Politics

Fate of potential Wheeling public safety building to be decided by voters

WHEELING, W. Va. (WTRF) - After months of discussion, voters in Wheeling will decide whether or not to make a $20 million facility upgrade for the city's first responders.

$20 million will go towards a brand new public safety building that will house both the Wheeling Police and Fire Departments. $1.5 million will go towards other fire station upgrades and a new Warwood firetruck.

City officials first expressed their desire for a new public safety building in March, citing the extended period of time they have been using the current one. Leaders like Wheeling Police Chief Shawn Schwertfeger urged voters to invest in their safety.

"We've been in this building since 1959, it's not even A.D.A. compliant and female officers have to go somewhere else to even use the facilities, such as the restroom," said Chief Schwertfeger.

Mayor Glenn Elliott also spoke of making the investment, saying that residents need to make sure first responders are as well-equipped as possible.

"Public safety can never be taken for granted, the fact that it is not a problem right now does not mean we should ignore it and not make it a priority, so going forward we want to make sure that our first responders are armed with the best facilities and best tools going forward to keep us a very safe city," said Wheeling Mayor Glenn Elliott.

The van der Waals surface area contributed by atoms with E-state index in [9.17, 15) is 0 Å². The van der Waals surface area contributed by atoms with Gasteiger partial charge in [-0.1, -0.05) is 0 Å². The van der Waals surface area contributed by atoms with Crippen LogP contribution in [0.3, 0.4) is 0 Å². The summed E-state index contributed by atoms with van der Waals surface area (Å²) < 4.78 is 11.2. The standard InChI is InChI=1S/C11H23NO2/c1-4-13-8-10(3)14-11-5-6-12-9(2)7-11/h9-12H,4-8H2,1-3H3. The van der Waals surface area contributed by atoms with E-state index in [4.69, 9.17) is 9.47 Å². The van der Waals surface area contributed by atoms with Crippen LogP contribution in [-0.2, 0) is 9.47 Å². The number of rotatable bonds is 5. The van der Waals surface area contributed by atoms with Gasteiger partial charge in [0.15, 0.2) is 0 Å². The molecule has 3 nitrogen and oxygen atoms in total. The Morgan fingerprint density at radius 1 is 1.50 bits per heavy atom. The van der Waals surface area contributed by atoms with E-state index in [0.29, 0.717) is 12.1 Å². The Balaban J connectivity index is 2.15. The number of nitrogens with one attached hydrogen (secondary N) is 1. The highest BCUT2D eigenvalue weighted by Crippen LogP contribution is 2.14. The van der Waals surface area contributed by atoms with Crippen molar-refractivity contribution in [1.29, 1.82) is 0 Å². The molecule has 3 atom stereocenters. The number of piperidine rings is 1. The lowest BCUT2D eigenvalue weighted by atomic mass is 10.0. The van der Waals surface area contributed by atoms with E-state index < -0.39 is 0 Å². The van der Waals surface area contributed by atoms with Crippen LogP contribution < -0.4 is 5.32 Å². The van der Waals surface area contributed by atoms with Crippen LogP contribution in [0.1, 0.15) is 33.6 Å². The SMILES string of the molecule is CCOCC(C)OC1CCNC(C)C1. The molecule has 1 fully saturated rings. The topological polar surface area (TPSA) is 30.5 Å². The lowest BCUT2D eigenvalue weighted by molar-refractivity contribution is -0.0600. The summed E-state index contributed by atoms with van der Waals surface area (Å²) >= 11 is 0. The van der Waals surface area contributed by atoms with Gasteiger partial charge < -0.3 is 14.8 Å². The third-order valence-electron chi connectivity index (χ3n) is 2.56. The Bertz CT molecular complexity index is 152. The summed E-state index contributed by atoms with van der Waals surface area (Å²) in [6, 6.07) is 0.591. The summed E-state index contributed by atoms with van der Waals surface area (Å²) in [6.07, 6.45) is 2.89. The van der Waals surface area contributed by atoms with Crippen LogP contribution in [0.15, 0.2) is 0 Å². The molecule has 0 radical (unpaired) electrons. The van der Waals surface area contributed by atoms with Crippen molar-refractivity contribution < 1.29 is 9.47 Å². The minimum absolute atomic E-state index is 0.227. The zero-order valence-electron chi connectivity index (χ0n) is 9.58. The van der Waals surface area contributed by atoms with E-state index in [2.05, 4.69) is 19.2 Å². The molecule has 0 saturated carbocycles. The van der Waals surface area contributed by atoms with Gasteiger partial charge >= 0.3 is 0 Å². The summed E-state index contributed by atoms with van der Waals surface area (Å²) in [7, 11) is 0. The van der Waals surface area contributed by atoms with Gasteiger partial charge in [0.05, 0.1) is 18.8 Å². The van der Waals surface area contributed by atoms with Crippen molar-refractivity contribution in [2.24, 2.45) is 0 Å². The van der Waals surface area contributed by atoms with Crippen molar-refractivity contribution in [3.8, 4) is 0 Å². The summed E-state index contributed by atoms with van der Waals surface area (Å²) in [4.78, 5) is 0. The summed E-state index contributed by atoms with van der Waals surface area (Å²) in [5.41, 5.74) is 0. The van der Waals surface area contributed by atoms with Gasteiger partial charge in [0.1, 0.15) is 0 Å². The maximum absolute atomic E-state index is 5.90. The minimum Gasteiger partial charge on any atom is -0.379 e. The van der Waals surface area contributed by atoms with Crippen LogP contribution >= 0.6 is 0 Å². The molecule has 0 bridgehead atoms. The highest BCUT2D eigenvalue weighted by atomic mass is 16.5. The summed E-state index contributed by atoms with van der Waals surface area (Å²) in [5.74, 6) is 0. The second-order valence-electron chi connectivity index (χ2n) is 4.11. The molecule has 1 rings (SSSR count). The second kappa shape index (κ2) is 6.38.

"I agree that there is a need," said resident Jerry Yuhase. "I disagree with the way they're making homeowners in the city of Wheeling or Ohio county pay for it when others are using it."

Other voters said that they simply thought the bill was too high.

"That's a lot of money to be asking the City of Wheeling," said Wheeling resident Chris Hamm. 

The money will be coming from both real estate and personal taxes, which will cost on average about $105 per household annually and $38 for personal property taxes annually.

After the town hall, however, Hamm said that he had gotten past his reservations and would vote in favor of the new building.

"This has got to be done. I've changed my mind," he said. "I really believe that this is an absolute need for these guys for sure."

Today, the dialogue comes to an end, and voters in Wheeling will decide whether or not to make that $20 million investment into a new public safety building.


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